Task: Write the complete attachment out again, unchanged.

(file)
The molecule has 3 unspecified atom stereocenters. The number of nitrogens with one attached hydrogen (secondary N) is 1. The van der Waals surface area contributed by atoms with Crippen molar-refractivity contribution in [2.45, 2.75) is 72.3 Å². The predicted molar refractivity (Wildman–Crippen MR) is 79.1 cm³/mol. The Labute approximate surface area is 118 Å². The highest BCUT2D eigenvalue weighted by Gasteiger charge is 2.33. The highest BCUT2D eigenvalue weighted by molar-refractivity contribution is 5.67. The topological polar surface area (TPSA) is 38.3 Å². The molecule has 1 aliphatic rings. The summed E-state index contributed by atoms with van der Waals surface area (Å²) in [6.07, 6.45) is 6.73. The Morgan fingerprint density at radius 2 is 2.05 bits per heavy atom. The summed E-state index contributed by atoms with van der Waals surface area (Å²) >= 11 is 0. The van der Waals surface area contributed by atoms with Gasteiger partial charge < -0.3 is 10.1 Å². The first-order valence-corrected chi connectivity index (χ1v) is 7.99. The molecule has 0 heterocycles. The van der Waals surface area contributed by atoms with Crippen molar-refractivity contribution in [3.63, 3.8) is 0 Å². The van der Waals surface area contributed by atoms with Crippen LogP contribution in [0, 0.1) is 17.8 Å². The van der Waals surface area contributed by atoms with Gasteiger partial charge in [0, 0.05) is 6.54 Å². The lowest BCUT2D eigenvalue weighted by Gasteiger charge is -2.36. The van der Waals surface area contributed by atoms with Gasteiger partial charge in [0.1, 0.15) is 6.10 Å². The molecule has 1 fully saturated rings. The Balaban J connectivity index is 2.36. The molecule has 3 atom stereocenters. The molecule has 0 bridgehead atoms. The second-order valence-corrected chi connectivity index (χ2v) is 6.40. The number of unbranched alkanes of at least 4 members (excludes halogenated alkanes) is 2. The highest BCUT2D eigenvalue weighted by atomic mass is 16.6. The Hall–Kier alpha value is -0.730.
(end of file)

The molecule has 3 unspecified atom stereocenters. The number of nitrogens with one attached hydrogen (secondary N) is 1. The van der Waals surface area contributed by atoms with Crippen molar-refractivity contribution in [2.45, 2.75) is 72.3 Å². The predicted molar refractivity (Wildman–Crippen MR) is 79.1 cm³/mol. The Labute approximate surface area is 118 Å². The highest BCUT2D eigenvalue weighted by Gasteiger charge is 2.33. The highest BCUT2D eigenvalue weighted by molar-refractivity contribution is 5.67. The topological polar surface area (TPSA) is 38.3 Å². The molecule has 1 aliphatic rings. The summed E-state index contributed by atoms with van der Waals surface area (Å²) in [6.07, 6.45) is 6.73. The Morgan fingerprint density at radius 2 is 2.05 bits per heavy atom. The summed E-state index contributed by atoms with van der Waals surface area (Å²) >= 11 is 0. The van der Waals surface area contributed by atoms with Gasteiger partial charge < -0.3 is 10.1 Å². The first-order valence-corrected chi connectivity index (χ1v) is 7.99. The molecule has 0 heterocycles. The van der Waals surface area contributed by atoms with Crippen molar-refractivity contribution in [3.63, 3.8) is 0 Å². The van der Waals surface area contributed by atoms with Crippen LogP contribution in [0, 0.1) is 17.8 Å². The van der Waals surface area contributed by atoms with Gasteiger partial charge in [0, 0.05) is 6.54 Å². The lowest BCUT2D eigenvalue weighted by Gasteiger charge is -2.36. The van der Waals surface area contributed by atoms with Gasteiger partial charge in [0.1, 0.15) is 6.10 Å². The molecule has 1 fully saturated rings. The Balaban J connectivity index is 2.36. The molecule has 3 atom stereocenters. The molecule has 0 bridgehead atoms. The second-order valence-corrected chi connectivity index (χ2v) is 6.40. The number of unbranched alkanes of at least 4 members (excludes halogenated alkanes) is 2. The highest BCUT2D eigenvalue weighted by atomic mass is 16.6. The Hall–Kier alpha value is -0.730.